After the Lusitania, the Battle of the Somme, the first Wall Street crash and rampant unemployment, during vitriolic politics and national division, we had a New Deal. Our leaders told us to have no fear.
Even after Hitler’s rise and after the Holocaust, all of which preceded Stalin’s rise and the crisis in Cuba; after Watergate, after the malaise and the economic turmoil that followed, after the Berlin Wall fell, we returned to having no fear.
But now, after the Twin Towers fell, after body bags were shipped home from countries whose names we didn’t recognize, after Katrina sunk New Orleans and after the second Wall Street crash, things are different. Despite bin Laden’s demise, despite withdrawal from Iraq and despite successive government bailouts, fear remains. This time, fear may be here to stay.
The first decade of the 21st century inspired tangible new fears — terrorism, cyber warfare and diabolical greed. But it has also inspired an unconscious form of fear. For those of us whose political and economic consciousness were formed during this century, fear has intractably shaped those formations. Now, instead of striving against fear and toward greatness, we succeed by embracing our fear of failure. More importantly, we sidestep the real issue — fear itself.
The internalization of fear is especially true for us high-achieving college students. We thrive not because we can escape fear, but because we integrate it into our actions in order to hedge against it. In high school we played three sports, too scared to commit ourselves to excellence in one. We also chaired three clubs, too afraid one was not enough to get into Georgetown. We brought this mentality with us to college, too, and it affects our social lives. We drink when we seek intimacy because we’re afraid we can’t handle the real kind. We take mid-level, Wall Street or Capitol Hill jobs because we are too afraid to define our passions and live them out fully.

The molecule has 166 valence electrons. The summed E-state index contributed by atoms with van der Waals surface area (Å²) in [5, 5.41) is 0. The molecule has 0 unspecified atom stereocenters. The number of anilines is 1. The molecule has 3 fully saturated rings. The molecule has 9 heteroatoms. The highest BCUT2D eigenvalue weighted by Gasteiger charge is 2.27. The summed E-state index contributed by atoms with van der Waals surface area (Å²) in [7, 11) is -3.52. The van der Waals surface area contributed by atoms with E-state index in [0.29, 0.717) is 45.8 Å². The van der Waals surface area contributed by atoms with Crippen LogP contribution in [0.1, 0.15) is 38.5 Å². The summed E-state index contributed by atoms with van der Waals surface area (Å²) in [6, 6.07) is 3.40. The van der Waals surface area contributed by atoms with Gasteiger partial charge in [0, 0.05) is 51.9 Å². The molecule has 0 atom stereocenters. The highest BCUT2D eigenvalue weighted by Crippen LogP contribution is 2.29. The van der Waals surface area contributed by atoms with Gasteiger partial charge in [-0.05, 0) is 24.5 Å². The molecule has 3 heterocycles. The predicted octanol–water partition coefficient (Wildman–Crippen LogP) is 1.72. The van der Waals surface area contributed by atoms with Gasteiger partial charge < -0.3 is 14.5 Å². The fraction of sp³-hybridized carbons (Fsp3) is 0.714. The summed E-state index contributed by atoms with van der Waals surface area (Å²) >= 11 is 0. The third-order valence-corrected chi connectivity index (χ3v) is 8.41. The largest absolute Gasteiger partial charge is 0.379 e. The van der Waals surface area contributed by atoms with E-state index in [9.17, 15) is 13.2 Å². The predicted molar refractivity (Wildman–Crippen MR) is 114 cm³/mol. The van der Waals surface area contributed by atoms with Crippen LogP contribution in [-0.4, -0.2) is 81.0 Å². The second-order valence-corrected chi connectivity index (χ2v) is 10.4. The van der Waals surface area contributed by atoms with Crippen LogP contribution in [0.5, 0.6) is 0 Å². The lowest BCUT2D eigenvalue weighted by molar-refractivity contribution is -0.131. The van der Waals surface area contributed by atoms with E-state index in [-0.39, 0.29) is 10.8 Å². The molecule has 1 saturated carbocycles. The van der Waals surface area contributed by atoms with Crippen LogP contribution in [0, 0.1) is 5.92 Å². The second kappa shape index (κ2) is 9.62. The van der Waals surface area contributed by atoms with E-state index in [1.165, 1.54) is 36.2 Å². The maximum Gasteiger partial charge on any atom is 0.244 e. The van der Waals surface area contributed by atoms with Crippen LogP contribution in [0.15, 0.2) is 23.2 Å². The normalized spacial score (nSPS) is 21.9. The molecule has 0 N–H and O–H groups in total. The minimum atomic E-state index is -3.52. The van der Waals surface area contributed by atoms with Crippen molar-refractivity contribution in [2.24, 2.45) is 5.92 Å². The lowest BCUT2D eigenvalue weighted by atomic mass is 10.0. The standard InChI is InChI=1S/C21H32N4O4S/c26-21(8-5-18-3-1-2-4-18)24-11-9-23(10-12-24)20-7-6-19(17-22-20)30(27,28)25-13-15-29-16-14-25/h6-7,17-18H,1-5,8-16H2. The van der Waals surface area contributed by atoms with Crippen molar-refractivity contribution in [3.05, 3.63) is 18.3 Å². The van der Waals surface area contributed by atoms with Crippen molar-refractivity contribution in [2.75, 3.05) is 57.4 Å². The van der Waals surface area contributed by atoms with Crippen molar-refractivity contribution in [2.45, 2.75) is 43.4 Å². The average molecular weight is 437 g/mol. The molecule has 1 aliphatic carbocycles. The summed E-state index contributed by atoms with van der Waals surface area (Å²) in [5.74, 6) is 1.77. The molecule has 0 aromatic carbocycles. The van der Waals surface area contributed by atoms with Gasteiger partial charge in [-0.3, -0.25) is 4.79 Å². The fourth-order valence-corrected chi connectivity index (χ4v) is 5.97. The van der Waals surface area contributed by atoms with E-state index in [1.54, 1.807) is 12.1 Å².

With the passive integration of fear into our psyches comes a diminished risk tolerance. We take few risks because we are afraid they might lead to failure. For example, we do not take hard electives because it could damage our GPAs. We don’t form real relationships because we are afraid of getting hurt. As a generality, we don’t challenge the status quo because we have learned the comfortable complacency of conforming to it.
Some might say that living cautiously and minimizing failure is a good thing in itself. But then there’s a paradox: There’s no growth in a comfort zone and no comfort in a growth zone. If we don’t take risks, how can we possibly grow? How can we learn from our shortcomings and improve ourselves? Most importantly, how can we confront fear itself?
The ongoing failure to overcome social challenges and psychological fears calls into question the prospects for our nation as a whole. Broadly, it’s a cultural problem — one that stems from the fear of confronting our shortcomings. In the words of The New York Times columnist David Brooks, “There’s abundant evidence to suggest that we have shifted a bit from a culture that emphasized self-effacement — I’m no better than anybody else, but nobody is better than me — to a culture that emphasizes self-expansion.” Instead of working together to counter fear, we muddle it with our own internal interests and self-consciousnesses.
Central to a countries’ strength — or, at least, America’s strength — is the collective will of its people to be a nation. Our cult of individual self-expansionism, compounded and perpetuated by our acquiescence of fear, paints a grim picture. Despite all existing inclinations, society must stop accepting fear. Instead, we should confront it, challenge it and conquer it.
For this to happen, we need to invoke an earlier time in American history when we came together, when we were not stilted by fear, and worked cohesively to claim America’s greatness. We need a moment inspiring national resilience. We must return to a society that realizes that there is far more that unites us than there is that divides us. America’s history — our history — is chock full of examples, reaching from the first western pioneers and up to the first astronauts.
The challenge rings out, and the next generation of American leaders must respond. That’s us — the same high-achieving college students. If we’re to embrace one thing during our college years, it’s this: There is no fear worse, no more debilitating, than fear itself.
Michael Meaney is a senior in the School of Foreign Service and Matthew Hoyt is a senior in the College. They are the president and director of communications of the Georgetown University Student Association, respectively. THE STATE OF NATURE appears every other Tuesday.